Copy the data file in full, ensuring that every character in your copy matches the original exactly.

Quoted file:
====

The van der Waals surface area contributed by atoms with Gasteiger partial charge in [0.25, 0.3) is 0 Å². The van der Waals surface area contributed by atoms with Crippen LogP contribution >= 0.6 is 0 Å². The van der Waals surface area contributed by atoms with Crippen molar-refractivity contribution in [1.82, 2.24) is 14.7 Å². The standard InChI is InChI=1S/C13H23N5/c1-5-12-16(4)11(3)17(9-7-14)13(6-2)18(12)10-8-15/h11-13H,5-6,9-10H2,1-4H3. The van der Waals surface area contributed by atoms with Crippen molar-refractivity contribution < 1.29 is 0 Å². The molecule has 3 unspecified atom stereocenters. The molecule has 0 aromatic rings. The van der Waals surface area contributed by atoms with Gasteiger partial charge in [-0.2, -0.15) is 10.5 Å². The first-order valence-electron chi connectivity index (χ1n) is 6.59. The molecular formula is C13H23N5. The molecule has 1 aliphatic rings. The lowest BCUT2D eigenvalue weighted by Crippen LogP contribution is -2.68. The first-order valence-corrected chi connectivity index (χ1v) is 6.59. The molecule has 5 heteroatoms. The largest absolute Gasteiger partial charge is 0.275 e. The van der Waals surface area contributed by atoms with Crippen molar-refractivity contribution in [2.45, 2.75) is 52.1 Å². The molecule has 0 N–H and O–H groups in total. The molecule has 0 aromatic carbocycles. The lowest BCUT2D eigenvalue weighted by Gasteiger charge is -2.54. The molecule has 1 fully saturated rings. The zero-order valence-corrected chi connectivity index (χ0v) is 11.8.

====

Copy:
The van der Waals surface area contributed by atoms with Gasteiger partial charge in [0.25, 0.3) is 0 Å². The van der Waals surface area contributed by atoms with Crippen LogP contribution >= 0.6 is 0 Å². The van der Waals surface area contributed by atoms with Crippen molar-refractivity contribution in [1.82, 2.24) is 14.7 Å². The standard InChI is InChI=1S/C13H23N5/c1-5-12-16(4)11(3)17(9-7-14)13(6-2)18(12)10-8-15/h11-13H,5-6,9-10H2,1-4H3. The van der Waals surface area contributed by atoms with Crippen molar-refractivity contribution < 1.29 is 0 Å². The molecule has 3 unspecified atom stereocenters. The molecule has 0 aromatic rings. The van der Waals surface area contributed by atoms with Gasteiger partial charge in [-0.2, -0.15) is 10.5 Å². The first-order valence-electron chi connectivity index (χ1n) is 6.59. The molecular formula is C13H23N5. The molecule has 1 aliphatic rings. The lowest BCUT2D eigenvalue weighted by Crippen LogP contribution is -2.68. The first-order valence-corrected chi connectivity index (χ1v) is 6.59. The molecule has 5 heteroatoms. The largest absolute Gasteiger partial charge is 0.275 e. The van der Waals surface area contributed by atoms with Crippen molar-refractivity contribution in [2.45, 2.75) is 52.1 Å². The molecule has 0 N–H and O–H groups in total. The molecule has 0 aromatic carbocycles. The lowest BCUT2D eigenvalue weighted by Gasteiger charge is -2.54. The molecule has 1 fully saturated rings. The zero-order valence-corrected chi connectivity index (χ0v) is 11.8.